The Braves appeared to be on the verge of getting back into the Series when they took an early 5-1 lead in Game Three. However, New York’s bullpen threw 6 1/3 scoreless innings and the Yankee offense slowly chipped away at the lead, to tie the game after nine innings. A home run by Chad Curtis in the bottom of the 10th inning gave the Yankees a 6-5 win and a 3-0 lead in the Series. New York completed the sweep with a 4-1 victory the next evening, with Roger Clemens yielding just one run over 7 1/3 innings.
Other outstanding performers, notable events, and points of interest from around the league follow:
• April 20 - Cincinnati Reds owner Marge Schott agreed to sell her controlling interest in the Reds to a group headed by Carl H. Lindner, ending her 14–year tenure. The group paid a total of $67 million.
• June 25 - Cardinals rookie Jose Jimenez threw a no-hitter against the Arizona Diamondbacks.
• August 5 – Mark McGwire hit the 500th home run of his career against the San Diego Padres.
• August 6 - San Diego's Tony Gwynn singled off Montreal's Dan Smith for his 3,000th career hit.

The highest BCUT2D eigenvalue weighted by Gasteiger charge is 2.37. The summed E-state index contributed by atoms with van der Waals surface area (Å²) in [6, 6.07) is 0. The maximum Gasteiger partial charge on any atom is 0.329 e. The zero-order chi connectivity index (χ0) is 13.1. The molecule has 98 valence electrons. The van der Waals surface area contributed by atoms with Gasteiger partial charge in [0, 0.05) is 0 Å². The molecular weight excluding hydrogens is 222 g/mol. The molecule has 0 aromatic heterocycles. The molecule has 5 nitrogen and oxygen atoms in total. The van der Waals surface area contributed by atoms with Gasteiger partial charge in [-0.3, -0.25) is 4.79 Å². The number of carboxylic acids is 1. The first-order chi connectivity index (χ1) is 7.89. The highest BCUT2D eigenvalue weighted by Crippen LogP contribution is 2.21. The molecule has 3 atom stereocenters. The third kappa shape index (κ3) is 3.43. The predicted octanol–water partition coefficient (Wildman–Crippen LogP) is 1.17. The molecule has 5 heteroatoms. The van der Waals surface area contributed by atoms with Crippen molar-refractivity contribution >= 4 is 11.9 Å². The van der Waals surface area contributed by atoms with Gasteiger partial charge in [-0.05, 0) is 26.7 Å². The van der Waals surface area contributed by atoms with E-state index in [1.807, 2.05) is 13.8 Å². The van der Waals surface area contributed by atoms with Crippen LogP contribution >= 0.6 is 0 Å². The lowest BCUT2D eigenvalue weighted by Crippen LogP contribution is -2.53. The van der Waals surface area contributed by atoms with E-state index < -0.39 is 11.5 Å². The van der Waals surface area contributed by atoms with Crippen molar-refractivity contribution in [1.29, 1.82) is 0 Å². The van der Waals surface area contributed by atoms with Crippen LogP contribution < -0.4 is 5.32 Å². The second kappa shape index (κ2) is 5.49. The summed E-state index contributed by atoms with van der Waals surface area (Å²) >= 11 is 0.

• September 18 – Chicago’s Sammy Sosa hit his 60th home run of the year during a 7-4 loss to the Brewers. The blast made Sosa the first major leaguer to reach the 60-homer plateau twice.
• September 26 – Mark McGwire duplicated Sosa’s feat, hitting his 60th home run of the season during a 7-5 St. Louis loss to Cincinnati. McGwire subsequently ended the campaign with 147 runs batted in, on only 145 hits, making him the only player in major league history (with at least 100 hits in a season) to accumulate more RBIs than hits.
• September 30 - The Los Angeles Dodgers defeated the San Francisco Giants 9-4, in the final game ever played at Candlestick Park.
• October 3 – On the final day of the season, both Mark McGwire and Sammy Sosa homered during a 9-5 St. Louis victory over Chicago. The blasts were McGwire’s 65th and Sosa’s 63rd. McGwire’s home run was also the 522nd of his career, moving him past Ted Williams and Willie McCovey into 10th place on the all-time list.